This complex and tricky scenario is what this article is about. At FieldPartner, we have a passion to help local churches everywhere engage fully with the challenge of world mission and also have a coherent approach to the issue of sending.
Ideally, when someone presents with a sense of personal calling to GO, to move out beyond their own borders with the gospel, their own church would have an established process for helping them assess and test that call and then be guided through the preparatory phase.
The reason this is an essential process is that when it is lacking there is a risk of people dropping out:
“Agencies are losing a greater percentage of their missionaries for potentially preventable reasons during the past 20 years. Since 1981, 50% of the annual departures were for potentially preventable reasons”
Sadly, the missionary attrition rates testify to the fact that about a third of those who do not last on the field for preventable reasons should not have gone in the first place – they either were not suitable or were not ready. That, in truth, was a failure of the selection process. So this is a serious issue!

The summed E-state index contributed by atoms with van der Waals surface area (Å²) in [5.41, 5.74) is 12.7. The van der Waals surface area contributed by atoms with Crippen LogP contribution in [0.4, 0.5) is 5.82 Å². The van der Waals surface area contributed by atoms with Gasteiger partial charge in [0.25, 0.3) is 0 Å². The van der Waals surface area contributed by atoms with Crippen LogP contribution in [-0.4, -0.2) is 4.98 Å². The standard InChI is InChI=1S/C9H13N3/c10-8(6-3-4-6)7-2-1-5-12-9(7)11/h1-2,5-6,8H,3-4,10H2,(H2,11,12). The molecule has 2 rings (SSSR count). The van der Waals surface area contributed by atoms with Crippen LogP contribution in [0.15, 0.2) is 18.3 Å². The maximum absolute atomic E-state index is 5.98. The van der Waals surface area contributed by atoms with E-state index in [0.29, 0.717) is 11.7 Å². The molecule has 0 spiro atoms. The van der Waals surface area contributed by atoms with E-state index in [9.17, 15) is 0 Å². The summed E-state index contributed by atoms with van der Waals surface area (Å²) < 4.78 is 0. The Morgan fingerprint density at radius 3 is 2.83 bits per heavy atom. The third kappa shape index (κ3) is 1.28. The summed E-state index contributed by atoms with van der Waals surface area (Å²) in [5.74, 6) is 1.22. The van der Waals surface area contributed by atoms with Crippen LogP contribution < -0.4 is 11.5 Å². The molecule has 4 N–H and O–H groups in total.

The agencies have their psychometric tests and rigorous selection interviews, but by and large, if a church puts forward a candidate, the (reasonable) assumption made is that the church would not have done so if they did not consider the candidate both suitable and ready. Yet the church might simply be taking the candidate’s own word for it – ‘they feel called so we should enable them to go’.
What is the Coherent Approach we are Recommending?
The key point is that the first stage for assessing a missions call should be the local church. Ideally, the church will have some recognised steps for a prospective candidate to take. (If you have no idea what these steps should be - check out the pathway map on our pre-field page).
Willingness to be mentored and tried out in ministry contexts might be a first test for the candidate – for example, small group leading; going on local outreach and giving their testimony; going on short-term teams and being observed in a cross-cultural context. In the course of these real-life situations, issues are likely to arise and how the individual handles them can be assessed.